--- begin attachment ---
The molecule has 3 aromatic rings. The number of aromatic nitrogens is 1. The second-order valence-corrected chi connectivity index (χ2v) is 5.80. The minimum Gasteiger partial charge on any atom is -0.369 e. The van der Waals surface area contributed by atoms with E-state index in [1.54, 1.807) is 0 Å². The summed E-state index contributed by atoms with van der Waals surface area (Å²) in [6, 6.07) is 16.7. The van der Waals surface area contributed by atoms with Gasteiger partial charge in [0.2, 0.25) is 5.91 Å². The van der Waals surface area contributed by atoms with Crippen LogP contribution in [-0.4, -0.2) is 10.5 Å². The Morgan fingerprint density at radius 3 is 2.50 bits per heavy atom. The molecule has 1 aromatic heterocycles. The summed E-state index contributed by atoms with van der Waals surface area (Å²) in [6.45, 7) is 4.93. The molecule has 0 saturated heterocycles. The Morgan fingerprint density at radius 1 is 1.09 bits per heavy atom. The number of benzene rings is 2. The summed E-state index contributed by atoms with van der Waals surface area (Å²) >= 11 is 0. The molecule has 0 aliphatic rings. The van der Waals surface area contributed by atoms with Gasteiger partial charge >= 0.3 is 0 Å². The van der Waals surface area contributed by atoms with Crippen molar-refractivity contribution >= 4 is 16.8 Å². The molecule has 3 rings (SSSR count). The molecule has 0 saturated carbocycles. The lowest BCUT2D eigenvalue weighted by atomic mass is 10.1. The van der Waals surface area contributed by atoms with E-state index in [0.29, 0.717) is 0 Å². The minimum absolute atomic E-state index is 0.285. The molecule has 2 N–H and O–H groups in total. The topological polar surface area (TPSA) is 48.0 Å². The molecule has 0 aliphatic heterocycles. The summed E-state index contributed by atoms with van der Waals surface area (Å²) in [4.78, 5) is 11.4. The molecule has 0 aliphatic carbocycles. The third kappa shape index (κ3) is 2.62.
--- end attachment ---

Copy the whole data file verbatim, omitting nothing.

The molecule has 3 aromatic rings. The number of aromatic nitrogens is 1. The second-order valence-corrected chi connectivity index (χ2v) is 5.80. The minimum Gasteiger partial charge on any atom is -0.369 e. The van der Waals surface area contributed by atoms with E-state index in [1.54, 1.807) is 0 Å². The summed E-state index contributed by atoms with van der Waals surface area (Å²) in [6, 6.07) is 16.7. The van der Waals surface area contributed by atoms with Gasteiger partial charge in [0.2, 0.25) is 5.91 Å². The van der Waals surface area contributed by atoms with Crippen LogP contribution in [-0.4, -0.2) is 10.5 Å². The Morgan fingerprint density at radius 3 is 2.50 bits per heavy atom. The molecule has 1 aromatic heterocycles. The summed E-state index contributed by atoms with van der Waals surface area (Å²) in [6.45, 7) is 4.93. The molecule has 0 saturated heterocycles. The Morgan fingerprint density at radius 1 is 1.09 bits per heavy atom. The number of benzene rings is 2. The summed E-state index contributed by atoms with van der Waals surface area (Å²) >= 11 is 0. The molecule has 0 aliphatic rings. The van der Waals surface area contributed by atoms with Gasteiger partial charge >= 0.3 is 0 Å². The van der Waals surface area contributed by atoms with Crippen molar-refractivity contribution >= 4 is 16.8 Å². The molecule has 3 rings (SSSR count). The molecule has 0 saturated carbocycles. The lowest BCUT2D eigenvalue weighted by atomic mass is 10.1. The van der Waals surface area contributed by atoms with E-state index in [0.29, 0.717) is 0 Å². The minimum absolute atomic E-state index is 0.285. The molecule has 2 N–H and O–H groups in total. The topological polar surface area (TPSA) is 48.0 Å². The molecule has 0 aliphatic heterocycles. The summed E-state index contributed by atoms with van der Waals surface area (Å²) in [4.78, 5) is 11.4. The molecule has 0 aliphatic carbocycles. The third kappa shape index (κ3) is 2.62.